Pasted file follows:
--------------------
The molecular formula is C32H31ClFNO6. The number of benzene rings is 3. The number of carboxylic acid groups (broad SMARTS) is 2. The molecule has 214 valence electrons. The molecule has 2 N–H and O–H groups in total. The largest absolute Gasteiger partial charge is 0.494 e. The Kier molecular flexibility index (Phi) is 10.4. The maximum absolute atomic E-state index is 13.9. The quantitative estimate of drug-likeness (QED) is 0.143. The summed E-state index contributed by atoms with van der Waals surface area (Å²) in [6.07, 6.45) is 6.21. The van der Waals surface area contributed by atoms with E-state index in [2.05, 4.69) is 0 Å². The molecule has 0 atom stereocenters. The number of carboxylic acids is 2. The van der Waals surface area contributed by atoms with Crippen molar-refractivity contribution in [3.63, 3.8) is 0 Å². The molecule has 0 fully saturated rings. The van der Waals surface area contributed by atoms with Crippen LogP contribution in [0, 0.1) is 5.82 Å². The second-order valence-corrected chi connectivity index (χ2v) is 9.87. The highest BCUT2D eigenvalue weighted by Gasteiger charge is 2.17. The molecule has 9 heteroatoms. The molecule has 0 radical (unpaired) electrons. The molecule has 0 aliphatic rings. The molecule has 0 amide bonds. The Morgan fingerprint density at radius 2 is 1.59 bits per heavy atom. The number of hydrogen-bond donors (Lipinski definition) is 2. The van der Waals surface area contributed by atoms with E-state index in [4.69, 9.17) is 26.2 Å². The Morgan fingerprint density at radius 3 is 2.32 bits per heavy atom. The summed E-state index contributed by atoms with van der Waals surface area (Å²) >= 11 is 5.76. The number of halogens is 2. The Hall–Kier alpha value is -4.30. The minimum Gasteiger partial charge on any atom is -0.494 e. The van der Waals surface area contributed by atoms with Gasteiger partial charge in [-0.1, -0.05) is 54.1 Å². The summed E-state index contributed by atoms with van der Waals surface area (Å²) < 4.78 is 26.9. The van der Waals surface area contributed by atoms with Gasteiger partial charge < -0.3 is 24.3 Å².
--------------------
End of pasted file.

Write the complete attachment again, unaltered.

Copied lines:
The molecular formula is C32H31ClFNO6. The number of benzene rings is 3. The number of carboxylic acid groups (broad SMARTS) is 2. The molecule has 214 valence electrons. The molecule has 2 N–H and O–H groups in total. The largest absolute Gasteiger partial charge is 0.494 e. The Kier molecular flexibility index (Phi) is 10.4. The maximum absolute atomic E-state index is 13.9. The quantitative estimate of drug-likeness (QED) is 0.143. The summed E-state index contributed by atoms with van der Waals surface area (Å²) in [6.07, 6.45) is 6.21. The van der Waals surface area contributed by atoms with E-state index in [2.05, 4.69) is 0 Å². The molecule has 0 atom stereocenters. The number of carboxylic acids is 2. The van der Waals surface area contributed by atoms with Crippen molar-refractivity contribution in [3.63, 3.8) is 0 Å². The molecule has 0 fully saturated rings. The van der Waals surface area contributed by atoms with Crippen LogP contribution in [0, 0.1) is 5.82 Å². The second-order valence-corrected chi connectivity index (χ2v) is 9.87. The highest BCUT2D eigenvalue weighted by Gasteiger charge is 2.17. The molecule has 9 heteroatoms. The molecule has 0 radical (unpaired) electrons. The molecule has 0 aliphatic rings. The molecule has 0 amide bonds. The Morgan fingerprint density at radius 2 is 1.59 bits per heavy atom. The number of hydrogen-bond donors (Lipinski definition) is 2. The van der Waals surface area contributed by atoms with E-state index in [4.69, 9.17) is 26.2 Å². The Morgan fingerprint density at radius 3 is 2.32 bits per heavy atom. The summed E-state index contributed by atoms with van der Waals surface area (Å²) >= 11 is 5.76. The number of halogens is 2. The Hall–Kier alpha value is -4.30. The minimum Gasteiger partial charge on any atom is -0.494 e. The van der Waals surface area contributed by atoms with Gasteiger partial charge in [-0.1, -0.05) is 54.1 Å². The summed E-state index contributed by atoms with van der Waals surface area (Å²) < 4.78 is 26.9. The van der Waals surface area contributed by atoms with Gasteiger partial charge < -0.3 is 24.3 Å².